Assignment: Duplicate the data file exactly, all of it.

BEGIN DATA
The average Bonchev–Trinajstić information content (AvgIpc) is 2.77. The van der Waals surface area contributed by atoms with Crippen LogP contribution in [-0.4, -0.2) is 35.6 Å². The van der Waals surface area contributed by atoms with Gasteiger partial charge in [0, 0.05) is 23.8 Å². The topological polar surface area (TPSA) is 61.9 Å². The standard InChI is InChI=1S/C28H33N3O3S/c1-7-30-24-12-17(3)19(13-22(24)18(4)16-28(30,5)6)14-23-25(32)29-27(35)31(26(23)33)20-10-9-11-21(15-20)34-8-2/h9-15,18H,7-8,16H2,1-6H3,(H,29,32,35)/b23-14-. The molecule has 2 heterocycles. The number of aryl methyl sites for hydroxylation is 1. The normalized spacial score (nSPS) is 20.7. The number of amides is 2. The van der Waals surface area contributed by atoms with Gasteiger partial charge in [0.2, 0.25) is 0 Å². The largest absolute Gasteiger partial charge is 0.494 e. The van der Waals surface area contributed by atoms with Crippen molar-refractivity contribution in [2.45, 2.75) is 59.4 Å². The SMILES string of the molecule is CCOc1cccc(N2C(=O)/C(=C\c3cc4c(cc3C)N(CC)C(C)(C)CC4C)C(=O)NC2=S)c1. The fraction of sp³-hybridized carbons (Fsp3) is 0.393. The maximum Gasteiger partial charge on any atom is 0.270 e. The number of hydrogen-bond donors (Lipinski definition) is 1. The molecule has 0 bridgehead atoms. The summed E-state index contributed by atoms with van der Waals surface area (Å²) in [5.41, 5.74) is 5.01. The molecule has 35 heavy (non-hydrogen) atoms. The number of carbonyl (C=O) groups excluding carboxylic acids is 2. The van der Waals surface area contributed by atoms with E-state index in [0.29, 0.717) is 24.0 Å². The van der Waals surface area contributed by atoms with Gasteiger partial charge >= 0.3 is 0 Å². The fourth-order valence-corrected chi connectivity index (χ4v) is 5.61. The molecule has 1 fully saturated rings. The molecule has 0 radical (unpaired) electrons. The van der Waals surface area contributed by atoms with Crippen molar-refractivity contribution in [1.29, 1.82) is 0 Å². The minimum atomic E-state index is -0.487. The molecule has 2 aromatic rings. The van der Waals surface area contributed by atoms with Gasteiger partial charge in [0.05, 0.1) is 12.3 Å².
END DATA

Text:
The average Bonchev–Trinajstić information content (AvgIpc) is 2.77. The van der Waals surface area contributed by atoms with Crippen LogP contribution in [-0.4, -0.2) is 35.6 Å². The van der Waals surface area contributed by atoms with Gasteiger partial charge in [0, 0.05) is 23.8 Å². The topological polar surface area (TPSA) is 61.9 Å². The standard InChI is InChI=1S/C28H33N3O3S/c1-7-30-24-12-17(3)19(13-22(24)18(4)16-28(30,5)6)14-23-25(32)29-27(35)31(26(23)33)20-10-9-11-21(15-20)34-8-2/h9-15,18H,7-8,16H2,1-6H3,(H,29,32,35)/b23-14-. The molecule has 2 heterocycles. The number of aryl methyl sites for hydroxylation is 1. The normalized spacial score (nSPS) is 20.7. The number of amides is 2. The van der Waals surface area contributed by atoms with Gasteiger partial charge in [0.2, 0.25) is 0 Å². The largest absolute Gasteiger partial charge is 0.494 e. The van der Waals surface area contributed by atoms with Crippen molar-refractivity contribution in [2.45, 2.75) is 59.4 Å². The SMILES string of the molecule is CCOc1cccc(N2C(=O)/C(=C\c3cc4c(cc3C)N(CC)C(C)(C)CC4C)C(=O)NC2=S)c1. The fraction of sp³-hybridized carbons (Fsp3) is 0.393. The maximum Gasteiger partial charge on any atom is 0.270 e. The number of hydrogen-bond donors (Lipinski definition) is 1. The molecule has 0 bridgehead atoms. The summed E-state index contributed by atoms with van der Waals surface area (Å²) in [5.41, 5.74) is 5.01. The molecule has 35 heavy (non-hydrogen) atoms. The number of carbonyl (C=O) groups excluding carboxylic acids is 2. The van der Waals surface area contributed by atoms with E-state index in [0.29, 0.717) is 24.0 Å². The van der Waals surface area contributed by atoms with Gasteiger partial charge >= 0.3 is 0 Å². The fourth-order valence-corrected chi connectivity index (χ4v) is 5.61. The molecule has 1 fully saturated rings. The molecule has 0 radical (unpaired) electrons. The van der Waals surface area contributed by atoms with Crippen molar-refractivity contribution in [1.29, 1.82) is 0 Å². The minimum atomic E-state index is -0.487. The molecule has 2 aromatic rings. The van der Waals surface area contributed by atoms with Gasteiger partial charge in [0.05, 0.1) is 12.3 Å².